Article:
Recently, I’ve had a number of clients ask questions about Twitter outside of the normal “who to follow” and “what to tweet”. In particular, they’ve had questions about replies, retweets, quote tweets and favorites. I’d like to take some time right now to explain how I use Twitter which will hopefully shed some light on these questions. As the saying goes, “there’s more than one way to tweet a cat”. Just ask my favorite local power users (oh how I hate that moniker) @laurenoostveen, @allisomething and @megnorris. If you’ve ever wondered how a cat felt about fake blood and slasher films, politics and the Atlanta Braves and card games and vegan burgers, these are the people to ask. Speaking of favorites, let’s start there.

There are multiple reasons to favorite a tweet. It doesn’t always mean that you particularly agree or disagree or even that it’s your “favorite”. Many people use favorites in Twitter as a “read later” option. There are several apps that allow users to put something in their back pocket (see Pocket in the app store and on the web) but many people favorite something in order to put it in a list so that they can refer to it later. I admit that I used to do just this. I would favorite a tweet even if I vehemently disagreed with the tweet, just so that I could read it later. Now, when I favorite a tweet it means that I really liked it, or really felt it was important and I use Pocket as a read later service.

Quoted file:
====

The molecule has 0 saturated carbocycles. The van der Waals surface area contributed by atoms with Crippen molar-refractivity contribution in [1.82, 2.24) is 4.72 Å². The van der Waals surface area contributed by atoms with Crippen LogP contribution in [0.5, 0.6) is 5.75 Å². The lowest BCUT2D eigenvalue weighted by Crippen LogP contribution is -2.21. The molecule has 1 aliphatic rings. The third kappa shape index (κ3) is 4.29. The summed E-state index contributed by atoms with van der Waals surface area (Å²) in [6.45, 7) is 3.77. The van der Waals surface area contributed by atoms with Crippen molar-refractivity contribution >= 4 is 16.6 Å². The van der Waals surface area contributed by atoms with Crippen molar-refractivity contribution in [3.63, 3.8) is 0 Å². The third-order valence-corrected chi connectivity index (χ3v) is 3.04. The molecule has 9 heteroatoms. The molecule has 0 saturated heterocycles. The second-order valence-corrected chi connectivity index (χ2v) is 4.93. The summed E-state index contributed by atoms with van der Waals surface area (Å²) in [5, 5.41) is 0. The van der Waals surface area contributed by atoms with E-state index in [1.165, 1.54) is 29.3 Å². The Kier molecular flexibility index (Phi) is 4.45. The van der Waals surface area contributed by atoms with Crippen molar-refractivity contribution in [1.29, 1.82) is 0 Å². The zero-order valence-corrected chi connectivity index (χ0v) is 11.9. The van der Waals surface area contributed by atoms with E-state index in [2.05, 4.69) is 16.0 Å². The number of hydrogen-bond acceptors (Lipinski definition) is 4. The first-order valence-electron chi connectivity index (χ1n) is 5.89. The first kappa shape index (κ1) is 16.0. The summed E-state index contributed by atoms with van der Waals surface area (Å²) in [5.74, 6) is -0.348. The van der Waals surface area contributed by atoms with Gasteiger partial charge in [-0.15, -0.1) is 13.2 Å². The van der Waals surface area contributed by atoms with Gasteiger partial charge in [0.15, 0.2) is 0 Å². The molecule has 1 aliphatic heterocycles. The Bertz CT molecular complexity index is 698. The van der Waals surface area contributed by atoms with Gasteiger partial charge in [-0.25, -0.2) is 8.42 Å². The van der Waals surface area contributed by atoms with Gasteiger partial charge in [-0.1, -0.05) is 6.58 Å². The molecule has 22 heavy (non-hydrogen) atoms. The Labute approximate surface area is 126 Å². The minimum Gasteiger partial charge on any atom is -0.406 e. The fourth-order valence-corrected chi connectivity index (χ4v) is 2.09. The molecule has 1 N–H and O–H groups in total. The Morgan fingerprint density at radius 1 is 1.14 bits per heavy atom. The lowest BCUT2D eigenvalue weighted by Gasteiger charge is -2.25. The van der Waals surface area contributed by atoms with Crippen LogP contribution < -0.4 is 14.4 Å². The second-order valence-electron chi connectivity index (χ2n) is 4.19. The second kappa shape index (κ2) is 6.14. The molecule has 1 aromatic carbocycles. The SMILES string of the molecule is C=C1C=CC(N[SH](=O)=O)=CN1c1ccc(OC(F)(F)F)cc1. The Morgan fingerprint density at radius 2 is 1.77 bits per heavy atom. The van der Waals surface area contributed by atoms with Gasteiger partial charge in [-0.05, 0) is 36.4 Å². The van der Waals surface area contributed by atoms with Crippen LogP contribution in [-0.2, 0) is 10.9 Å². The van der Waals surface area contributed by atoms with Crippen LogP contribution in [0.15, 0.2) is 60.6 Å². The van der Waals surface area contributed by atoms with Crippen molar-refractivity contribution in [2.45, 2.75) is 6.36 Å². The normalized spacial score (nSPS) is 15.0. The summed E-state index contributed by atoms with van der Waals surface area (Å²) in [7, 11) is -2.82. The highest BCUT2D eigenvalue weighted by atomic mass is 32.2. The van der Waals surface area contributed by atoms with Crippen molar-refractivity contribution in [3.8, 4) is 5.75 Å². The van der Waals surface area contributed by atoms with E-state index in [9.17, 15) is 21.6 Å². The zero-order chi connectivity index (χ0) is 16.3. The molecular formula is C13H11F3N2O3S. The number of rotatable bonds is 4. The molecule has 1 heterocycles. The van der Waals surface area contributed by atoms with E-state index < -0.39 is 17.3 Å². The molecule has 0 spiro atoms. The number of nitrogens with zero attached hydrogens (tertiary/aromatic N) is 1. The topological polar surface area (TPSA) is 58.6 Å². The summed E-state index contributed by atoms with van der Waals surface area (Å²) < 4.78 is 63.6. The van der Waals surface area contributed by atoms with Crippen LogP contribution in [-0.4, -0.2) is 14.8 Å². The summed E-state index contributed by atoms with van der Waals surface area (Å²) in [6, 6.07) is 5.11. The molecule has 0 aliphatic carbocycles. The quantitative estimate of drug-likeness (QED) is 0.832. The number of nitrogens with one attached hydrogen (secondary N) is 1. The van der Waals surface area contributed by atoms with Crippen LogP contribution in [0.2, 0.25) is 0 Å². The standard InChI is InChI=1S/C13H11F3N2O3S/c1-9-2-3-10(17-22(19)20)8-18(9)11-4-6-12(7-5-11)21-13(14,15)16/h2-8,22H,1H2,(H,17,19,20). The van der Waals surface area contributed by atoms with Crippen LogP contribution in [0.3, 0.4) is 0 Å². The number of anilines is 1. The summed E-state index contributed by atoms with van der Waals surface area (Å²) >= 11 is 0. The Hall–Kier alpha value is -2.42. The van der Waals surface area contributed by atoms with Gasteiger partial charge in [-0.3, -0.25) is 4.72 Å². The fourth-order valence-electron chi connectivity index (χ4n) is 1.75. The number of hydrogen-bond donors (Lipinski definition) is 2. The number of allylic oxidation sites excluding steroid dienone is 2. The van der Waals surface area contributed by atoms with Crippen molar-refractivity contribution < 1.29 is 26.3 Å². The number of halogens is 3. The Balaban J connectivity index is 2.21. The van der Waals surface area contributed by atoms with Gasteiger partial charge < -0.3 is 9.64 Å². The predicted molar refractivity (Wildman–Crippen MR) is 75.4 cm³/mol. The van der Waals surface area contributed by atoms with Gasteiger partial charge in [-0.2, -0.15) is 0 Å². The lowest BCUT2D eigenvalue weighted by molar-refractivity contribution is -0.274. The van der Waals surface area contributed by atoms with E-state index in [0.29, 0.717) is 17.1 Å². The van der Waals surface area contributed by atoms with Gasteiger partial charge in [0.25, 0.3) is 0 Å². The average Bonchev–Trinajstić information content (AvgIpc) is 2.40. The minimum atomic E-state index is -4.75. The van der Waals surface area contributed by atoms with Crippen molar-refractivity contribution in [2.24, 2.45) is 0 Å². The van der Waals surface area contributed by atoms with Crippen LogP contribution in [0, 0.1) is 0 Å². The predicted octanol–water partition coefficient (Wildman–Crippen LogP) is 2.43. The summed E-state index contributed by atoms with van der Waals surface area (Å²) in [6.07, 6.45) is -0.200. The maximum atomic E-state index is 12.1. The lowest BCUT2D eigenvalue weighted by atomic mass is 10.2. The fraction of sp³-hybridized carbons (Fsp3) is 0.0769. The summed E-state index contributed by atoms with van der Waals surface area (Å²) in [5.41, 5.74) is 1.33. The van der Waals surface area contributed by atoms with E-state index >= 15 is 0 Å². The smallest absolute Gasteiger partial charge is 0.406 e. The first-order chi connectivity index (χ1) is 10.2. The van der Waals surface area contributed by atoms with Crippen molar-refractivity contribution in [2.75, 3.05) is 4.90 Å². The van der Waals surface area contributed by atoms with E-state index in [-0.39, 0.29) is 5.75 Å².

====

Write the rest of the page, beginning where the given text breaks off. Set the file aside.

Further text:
If I really want to get a message out there, I will often use the quote tweet option. This allows me to add my two cents to an existing message and this is a big part of how Twitter can be used. Many people use Twitter as a megaphone. “HEY, LOOK WHAT I’M DOING OR WHAT I THINK OR WHAT I SAY OR WHAT I ATE!” however I don’t agree with using Twitter in this way. Sure, I will occasionally use Twitter to get my ideas out there but the part that I really love about Twitter is the engagement. I love the ability  to have a multi-user conversation, in the public forum in a truncated manner that really makes you say what you mean. Sometimes, I only have room for six or seven characters as a comment on a tweet, so you have to make it count.

For me, a retweet is used in two scenarios. The first and most common is that the original user has crafted a tweet that’s close to the character limit and I have no room to comment. The second is that there is simply nothing I have to say. Maybe I thought the user already said it perfectly or maybe I think that there’s just nothing I have to say or that it speaks for itself.

In general, you can use Twitter for whatever purpose you want. You can use it to advertise, to comment, to engage or, in the case of a lot of users, to enrage. But I think it’s a good idea to understand first how YOU want to use Twitter and then to understand second how some other people MIGHT be using Twitter. And remember, you can delete tweets, but you can’t erase people’s memories…yet. Just ask Dr. Phil.

Subscribe To Our Newsletter

Join our mailing list to receive the latest news and updates from our team.

You have Successfully Subscribed!